In the postmodern transition, Superhot games are famous for mocking the compelling nature of their gameplay. In “Superhot”, there is a chat room where characters express their addiction to the game in the game, while players in other places are faced with this message: “There is no plot, no reason, just kill the celebrities.” VR The version requires players to shoot themselves with the head at the beginning of the battle, thereby increasing the level of darkness. The latest entry in the “Superhot Mind Control Delete” series is to tease players early by rewarding them with a credit sequence after completing a few levels. At other times, mocking messages in capital letters will appear on the screen: “There is no meaning, just an empty sense of progress” and “No climax. No resolution. There are more in common.”
Although I love the first two games of the series, I am not satisfied with the beginning of Mind Control Delete. Compared with similar games in 2016, the meta reference in the early game does not seem to be so nuanced. And perform the same types of operations as in the earlier game-for example, throw objects closest to you (such as bottles or go astray) at the raid gunner, make them drop guns, and then you will snatch them from the air and blow them up And-feel too familiar. That said, since I first paid attention to them, I have appreciated the many levels of layout. Throwing books at the enemies of the library, throwing paints at the palette in the artist’s studio, and painting the paintbrush in the artist’s studio, undoubtedly made me interested in this absurd idea.
As I played “Mind Control Delete” longer and longer, I began to notice how it cleverly became obsessed with gameplay in game culture. If the narrative aspect of “mental control deletion” is reduced to one question, it is: “Why do you continue to play the same level to unlock new features?”
This is a game that directly summons the player ID. The deeper you go into its various “nodes” or levels, the more privileges you can unlock, which greatly changes the flow of the game. There are two types of privileges: “core” and “hacker”. The core allows more health conditions or the ability to recall events. Samurai sword Press a button and they are the privileges you chose before starting a set of levels (if you die before completing the level, readjust the level of the group and loop back to the starting point.) Step-by-step a set of actions gives you a chance Activate different hacks, these hacks will be different between different groups. These hacks allow things like starting each level with a katana or causing all thrown objects to explode after impact. In the end, you unlocked a series of powerful perks that allow you to control the enemy’s body or eject bullets from one enemy to another through a headshot.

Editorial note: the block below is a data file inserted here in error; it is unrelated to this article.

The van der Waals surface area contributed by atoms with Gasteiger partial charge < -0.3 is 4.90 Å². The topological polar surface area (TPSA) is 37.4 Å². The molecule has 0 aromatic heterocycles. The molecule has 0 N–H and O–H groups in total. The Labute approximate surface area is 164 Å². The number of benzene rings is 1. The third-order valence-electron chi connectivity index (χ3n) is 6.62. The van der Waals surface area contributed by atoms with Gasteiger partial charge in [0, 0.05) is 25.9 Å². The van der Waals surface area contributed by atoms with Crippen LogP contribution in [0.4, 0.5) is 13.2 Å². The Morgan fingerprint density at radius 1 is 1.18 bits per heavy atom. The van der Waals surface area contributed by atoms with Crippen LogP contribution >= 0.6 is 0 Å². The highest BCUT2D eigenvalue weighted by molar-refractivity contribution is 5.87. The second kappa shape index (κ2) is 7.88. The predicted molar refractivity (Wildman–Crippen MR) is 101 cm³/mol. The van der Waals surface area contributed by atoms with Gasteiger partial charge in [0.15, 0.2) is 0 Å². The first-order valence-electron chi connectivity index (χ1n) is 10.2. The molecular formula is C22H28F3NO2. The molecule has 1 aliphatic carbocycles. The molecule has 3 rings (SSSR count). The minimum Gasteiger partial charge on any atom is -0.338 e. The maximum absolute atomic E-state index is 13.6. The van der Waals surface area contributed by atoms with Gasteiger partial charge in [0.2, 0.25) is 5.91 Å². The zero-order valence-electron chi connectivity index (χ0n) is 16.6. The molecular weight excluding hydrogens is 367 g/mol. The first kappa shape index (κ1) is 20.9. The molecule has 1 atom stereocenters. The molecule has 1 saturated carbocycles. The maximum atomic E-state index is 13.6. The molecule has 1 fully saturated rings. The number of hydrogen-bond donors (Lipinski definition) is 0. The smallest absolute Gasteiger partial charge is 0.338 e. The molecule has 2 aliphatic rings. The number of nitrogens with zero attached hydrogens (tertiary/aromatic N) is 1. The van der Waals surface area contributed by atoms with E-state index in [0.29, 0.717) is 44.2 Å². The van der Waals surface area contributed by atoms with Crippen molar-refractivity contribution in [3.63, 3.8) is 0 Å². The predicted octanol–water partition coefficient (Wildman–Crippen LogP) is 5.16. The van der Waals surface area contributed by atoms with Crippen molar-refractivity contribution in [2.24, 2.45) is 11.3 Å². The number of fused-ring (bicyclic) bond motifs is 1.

All in all, I was stuck in trying to obtain new privileges to understand other novel abilities that I might release. The creator well understands how addictive the new game mechanics are by repeating the levels repeatedly. So, I can’t say that when the game mentions Ivan Pavlov I began to see the dog bowl appear at the end of the long corridor. When I sank into the depths of the rabbit hole, I encountered something like “I don’t care about your warning. I won’t listen to you. I want to play. I will,” I feel the ancient super hot magic is starting to work on me .
“Superhot Mind Control Delete” can satisfy players’ desires and deliberately make toys produce something similar but different from what they already know and like. At least from the time I spent about twelve hours so far, it is not as disruptive as previous games, but…I need to discover more.
Christopher Byrd is a Brooklyn writer. His work has been published in The New York Times Book Review, The New Yorker and other places. Follow him on twitter @Chris_Bird.
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